The numbers can be tinkered with even further, but when two players are as closely matched as these two, it becomes a case of splitting hairs. (For instance, James from 21-28 has averaged 0.86 blocked shots per game while Jordan averaged 0.85). I conclude the comparison this way: In scoring and assists, they are, at similar points in their careers, virtually even, while James is a slightly better defensive player.
Let's put it another way. LeBron James is a bigger and stronger version of Michael Jordan, (6-8, 240 pounds to Jordan's 6-6, 200 pounds) and gives away nothing to Michael in speed and quickness.
Stated yet another way: If they were matched against each other at age 28, I think James would be more effective in containing Jordan than vice versa.
And one final way: After watching them both and studying their stats, I'm convinced a team of LeBron James clones would beat a team of Michael Jordans.
But while both men are offensive and defensive forces on the hardboards, modern commentators are being all too glib in calling the winner of a comparison the greatest player in the game's history. If I had to pick one player at his peak to get me through a season, I'd take Wilt Chamberlain. Over the course of his career, 1959-1973, he averaged the same 30.1 points/game as Jordan and pulled down an average of more rebounds, 22.9, which is more than Jordan and James combined.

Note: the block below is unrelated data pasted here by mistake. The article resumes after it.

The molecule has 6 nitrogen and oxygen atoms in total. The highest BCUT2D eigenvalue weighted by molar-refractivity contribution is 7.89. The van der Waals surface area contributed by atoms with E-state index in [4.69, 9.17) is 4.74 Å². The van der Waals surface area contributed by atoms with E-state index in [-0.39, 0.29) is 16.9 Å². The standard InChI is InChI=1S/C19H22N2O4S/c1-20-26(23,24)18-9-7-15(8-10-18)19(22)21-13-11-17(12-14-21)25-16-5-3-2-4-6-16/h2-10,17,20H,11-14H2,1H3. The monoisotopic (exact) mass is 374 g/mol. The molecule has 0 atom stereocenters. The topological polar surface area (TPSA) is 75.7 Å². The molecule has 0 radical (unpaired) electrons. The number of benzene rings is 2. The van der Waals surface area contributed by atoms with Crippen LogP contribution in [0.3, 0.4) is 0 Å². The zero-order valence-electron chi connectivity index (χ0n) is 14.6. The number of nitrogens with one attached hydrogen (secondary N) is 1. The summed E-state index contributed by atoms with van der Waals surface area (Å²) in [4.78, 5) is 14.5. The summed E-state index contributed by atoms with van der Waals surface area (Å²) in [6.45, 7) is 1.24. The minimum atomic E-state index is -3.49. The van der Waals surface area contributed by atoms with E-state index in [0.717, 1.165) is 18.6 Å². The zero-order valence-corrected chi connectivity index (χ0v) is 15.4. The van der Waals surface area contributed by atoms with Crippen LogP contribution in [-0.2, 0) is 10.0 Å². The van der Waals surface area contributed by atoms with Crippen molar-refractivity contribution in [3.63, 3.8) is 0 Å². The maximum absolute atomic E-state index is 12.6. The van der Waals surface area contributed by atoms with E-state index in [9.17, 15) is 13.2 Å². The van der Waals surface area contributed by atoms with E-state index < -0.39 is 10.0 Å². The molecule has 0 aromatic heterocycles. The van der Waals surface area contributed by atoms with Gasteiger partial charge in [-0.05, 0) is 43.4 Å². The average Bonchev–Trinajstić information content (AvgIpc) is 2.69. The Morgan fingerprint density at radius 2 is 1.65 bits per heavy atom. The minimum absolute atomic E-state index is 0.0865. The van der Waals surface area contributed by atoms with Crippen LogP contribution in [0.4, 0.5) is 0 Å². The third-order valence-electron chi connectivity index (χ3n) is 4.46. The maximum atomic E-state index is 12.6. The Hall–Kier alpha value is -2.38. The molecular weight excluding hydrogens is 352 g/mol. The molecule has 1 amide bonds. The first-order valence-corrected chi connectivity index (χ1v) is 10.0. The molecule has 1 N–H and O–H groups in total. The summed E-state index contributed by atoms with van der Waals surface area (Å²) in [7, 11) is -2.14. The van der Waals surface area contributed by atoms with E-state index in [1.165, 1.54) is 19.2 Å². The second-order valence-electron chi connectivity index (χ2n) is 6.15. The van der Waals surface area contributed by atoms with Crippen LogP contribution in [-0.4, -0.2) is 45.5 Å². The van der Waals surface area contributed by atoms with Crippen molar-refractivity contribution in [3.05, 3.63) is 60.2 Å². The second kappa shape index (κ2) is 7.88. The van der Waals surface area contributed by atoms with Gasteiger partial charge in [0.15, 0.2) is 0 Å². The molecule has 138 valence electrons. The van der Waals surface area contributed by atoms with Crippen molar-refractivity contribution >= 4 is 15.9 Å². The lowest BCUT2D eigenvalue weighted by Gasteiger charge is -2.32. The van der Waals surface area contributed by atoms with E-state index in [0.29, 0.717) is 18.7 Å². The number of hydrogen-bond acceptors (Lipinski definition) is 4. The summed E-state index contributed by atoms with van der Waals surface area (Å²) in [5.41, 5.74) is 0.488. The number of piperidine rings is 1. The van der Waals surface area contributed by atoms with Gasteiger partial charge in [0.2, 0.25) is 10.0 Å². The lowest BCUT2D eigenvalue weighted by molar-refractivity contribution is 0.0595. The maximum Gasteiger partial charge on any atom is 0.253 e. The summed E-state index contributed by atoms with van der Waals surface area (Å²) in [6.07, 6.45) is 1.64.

How many shots did Wilt block? We'll never know, as they didn't record that stat back then—Chamberlain is the reason they started keeping it. Plus Chamberlain is the only NBA player to score 100 points in a single game, on March 2, 1962, when his Philadelphia Warriors beat the New York Knicks 169-147 (beating the 78 points he scored in a game earlier in the season).
He wasn't as athletic, and his technique wasn't as smooth as either Michael's or LeBron's. But if I had to pick one player to get me through seven NBA seasons, it would be Wilt. From 1959-1960 through 1965-1966, Wilt scored an average of 39.5 points and pulled down an average of 25.1 rebounds per game. Oscar Robertson, himself one of the 10 or 12 best players in league history, put it best when asked whether Wilt was the best ever: "The books don't lie." And whatever happens with the Heat in the next few years, that's not likely to change.